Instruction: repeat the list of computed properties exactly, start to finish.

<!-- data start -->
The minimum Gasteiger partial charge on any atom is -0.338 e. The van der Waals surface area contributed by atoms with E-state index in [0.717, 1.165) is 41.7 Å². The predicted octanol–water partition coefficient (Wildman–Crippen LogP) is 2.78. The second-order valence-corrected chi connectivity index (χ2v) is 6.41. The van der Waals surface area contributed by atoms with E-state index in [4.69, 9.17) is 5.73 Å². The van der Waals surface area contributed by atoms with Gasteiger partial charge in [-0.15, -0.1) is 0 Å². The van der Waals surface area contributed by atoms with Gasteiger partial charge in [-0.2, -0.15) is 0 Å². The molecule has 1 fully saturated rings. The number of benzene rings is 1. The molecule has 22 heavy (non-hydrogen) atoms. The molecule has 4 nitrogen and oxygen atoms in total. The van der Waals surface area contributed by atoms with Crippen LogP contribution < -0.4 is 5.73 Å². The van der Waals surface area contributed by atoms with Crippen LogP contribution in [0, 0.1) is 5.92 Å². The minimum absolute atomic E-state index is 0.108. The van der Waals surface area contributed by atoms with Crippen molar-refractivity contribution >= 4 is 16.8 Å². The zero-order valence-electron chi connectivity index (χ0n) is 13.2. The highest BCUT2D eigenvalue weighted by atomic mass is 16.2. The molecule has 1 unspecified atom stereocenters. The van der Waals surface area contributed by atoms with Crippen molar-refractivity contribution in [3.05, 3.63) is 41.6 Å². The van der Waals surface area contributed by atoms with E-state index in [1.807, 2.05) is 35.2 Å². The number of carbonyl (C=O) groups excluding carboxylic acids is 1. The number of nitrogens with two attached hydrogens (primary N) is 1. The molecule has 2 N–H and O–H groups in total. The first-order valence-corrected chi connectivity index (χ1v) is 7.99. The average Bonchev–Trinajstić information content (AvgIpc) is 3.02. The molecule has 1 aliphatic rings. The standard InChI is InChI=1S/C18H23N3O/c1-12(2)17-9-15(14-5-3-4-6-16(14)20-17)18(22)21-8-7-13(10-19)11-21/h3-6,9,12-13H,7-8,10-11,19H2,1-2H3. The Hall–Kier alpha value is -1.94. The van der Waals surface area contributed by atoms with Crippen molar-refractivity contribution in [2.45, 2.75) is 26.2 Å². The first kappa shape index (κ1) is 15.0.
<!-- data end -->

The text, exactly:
The minimum Gasteiger partial charge on any atom is -0.338 e. The van der Waals surface area contributed by atoms with E-state index in [0.717, 1.165) is 41.7 Å². The predicted octanol–water partition coefficient (Wildman–Crippen LogP) is 2.78. The second-order valence-corrected chi connectivity index (χ2v) is 6.41. The van der Waals surface area contributed by atoms with E-state index in [4.69, 9.17) is 5.73 Å². The van der Waals surface area contributed by atoms with Gasteiger partial charge in [-0.15, -0.1) is 0 Å². The van der Waals surface area contributed by atoms with Gasteiger partial charge in [-0.2, -0.15) is 0 Å². The molecule has 1 fully saturated rings. The number of benzene rings is 1. The molecule has 22 heavy (non-hydrogen) atoms. The molecule has 4 nitrogen and oxygen atoms in total. The van der Waals surface area contributed by atoms with Crippen LogP contribution < -0.4 is 5.73 Å². The van der Waals surface area contributed by atoms with Crippen LogP contribution in [0, 0.1) is 5.92 Å². The minimum absolute atomic E-state index is 0.108. The van der Waals surface area contributed by atoms with Crippen molar-refractivity contribution >= 4 is 16.8 Å². The zero-order valence-electron chi connectivity index (χ0n) is 13.2. The highest BCUT2D eigenvalue weighted by atomic mass is 16.2. The molecule has 1 unspecified atom stereocenters. The van der Waals surface area contributed by atoms with Crippen molar-refractivity contribution in [3.05, 3.63) is 41.6 Å². The van der Waals surface area contributed by atoms with E-state index in [1.807, 2.05) is 35.2 Å². The number of carbonyl (C=O) groups excluding carboxylic acids is 1. The number of nitrogens with two attached hydrogens (primary N) is 1. The molecule has 2 N–H and O–H groups in total. The first-order valence-corrected chi connectivity index (χ1v) is 7.99. The average Bonchev–Trinajstić information content (AvgIpc) is 3.02. The molecule has 1 aliphatic rings. The standard InChI is InChI=1S/C18H23N3O/c1-12(2)17-9-15(14-5-3-4-6-16(14)20-17)18(22)21-8-7-13(10-19)11-21/h3-6,9,12-13H,7-8,10-11,19H2,1-2H3. The Hall–Kier alpha value is -1.94. The van der Waals surface area contributed by atoms with Crippen molar-refractivity contribution in [2.45, 2.75) is 26.2 Å². The first kappa shape index (κ1) is 15.0.